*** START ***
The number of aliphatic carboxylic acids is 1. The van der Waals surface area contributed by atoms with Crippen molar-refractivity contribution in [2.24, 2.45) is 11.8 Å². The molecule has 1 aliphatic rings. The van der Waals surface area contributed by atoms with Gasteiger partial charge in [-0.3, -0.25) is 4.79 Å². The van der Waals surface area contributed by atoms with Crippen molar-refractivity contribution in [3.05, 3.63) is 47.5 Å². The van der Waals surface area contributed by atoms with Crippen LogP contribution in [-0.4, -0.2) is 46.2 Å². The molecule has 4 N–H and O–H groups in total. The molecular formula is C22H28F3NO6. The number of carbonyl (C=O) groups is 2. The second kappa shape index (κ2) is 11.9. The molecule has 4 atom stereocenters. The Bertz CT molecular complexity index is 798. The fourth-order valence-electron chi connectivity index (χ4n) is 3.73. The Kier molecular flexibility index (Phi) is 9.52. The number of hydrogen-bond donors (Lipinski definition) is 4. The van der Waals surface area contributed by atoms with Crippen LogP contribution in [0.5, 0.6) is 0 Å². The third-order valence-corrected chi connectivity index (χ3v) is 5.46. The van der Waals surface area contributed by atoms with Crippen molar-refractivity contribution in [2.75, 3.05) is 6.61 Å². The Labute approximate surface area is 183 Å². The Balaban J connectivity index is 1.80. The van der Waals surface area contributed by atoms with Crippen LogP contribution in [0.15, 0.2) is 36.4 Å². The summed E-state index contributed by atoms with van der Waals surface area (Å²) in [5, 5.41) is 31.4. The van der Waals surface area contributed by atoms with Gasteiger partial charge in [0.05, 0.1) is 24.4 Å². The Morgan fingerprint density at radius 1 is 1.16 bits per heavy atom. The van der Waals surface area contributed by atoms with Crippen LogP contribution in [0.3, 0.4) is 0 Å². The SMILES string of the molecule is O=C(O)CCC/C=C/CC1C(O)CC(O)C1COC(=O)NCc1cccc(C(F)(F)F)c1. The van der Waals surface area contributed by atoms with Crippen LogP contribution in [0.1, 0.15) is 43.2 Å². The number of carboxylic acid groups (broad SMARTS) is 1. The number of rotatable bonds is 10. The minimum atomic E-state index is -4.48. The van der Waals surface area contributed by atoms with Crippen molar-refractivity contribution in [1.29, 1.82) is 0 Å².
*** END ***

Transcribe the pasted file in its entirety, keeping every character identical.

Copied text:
The number of aliphatic carboxylic acids is 1. The van der Waals surface area contributed by atoms with Crippen molar-refractivity contribution in [2.24, 2.45) is 11.8 Å². The molecule has 1 aliphatic rings. The van der Waals surface area contributed by atoms with Gasteiger partial charge in [-0.3, -0.25) is 4.79 Å². The van der Waals surface area contributed by atoms with Crippen molar-refractivity contribution in [3.05, 3.63) is 47.5 Å². The van der Waals surface area contributed by atoms with Crippen LogP contribution in [-0.4, -0.2) is 46.2 Å². The molecule has 4 N–H and O–H groups in total. The molecular formula is C22H28F3NO6. The number of carbonyl (C=O) groups is 2. The second kappa shape index (κ2) is 11.9. The molecule has 4 atom stereocenters. The Bertz CT molecular complexity index is 798. The fourth-order valence-electron chi connectivity index (χ4n) is 3.73. The Kier molecular flexibility index (Phi) is 9.52. The number of hydrogen-bond donors (Lipinski definition) is 4. The van der Waals surface area contributed by atoms with Crippen LogP contribution in [0.5, 0.6) is 0 Å². The third-order valence-corrected chi connectivity index (χ3v) is 5.46. The van der Waals surface area contributed by atoms with Crippen molar-refractivity contribution in [2.75, 3.05) is 6.61 Å². The Labute approximate surface area is 183 Å². The Balaban J connectivity index is 1.80. The van der Waals surface area contributed by atoms with Crippen LogP contribution in [0.15, 0.2) is 36.4 Å². The summed E-state index contributed by atoms with van der Waals surface area (Å²) in [5, 5.41) is 31.4. The van der Waals surface area contributed by atoms with Gasteiger partial charge in [0.05, 0.1) is 24.4 Å². The Morgan fingerprint density at radius 1 is 1.16 bits per heavy atom. The van der Waals surface area contributed by atoms with Crippen LogP contribution in [0.3, 0.4) is 0 Å². The SMILES string of the molecule is O=C(O)CCC/C=C/CC1C(O)CC(O)C1COC(=O)NCc1cccc(C(F)(F)F)c1. The van der Waals surface area contributed by atoms with Crippen LogP contribution in [0.1, 0.15) is 43.2 Å². The number of carboxylic acid groups (broad SMARTS) is 1. The number of rotatable bonds is 10. The minimum atomic E-state index is -4.48. The van der Waals surface area contributed by atoms with Crippen molar-refractivity contribution in [1.29, 1.82) is 0 Å².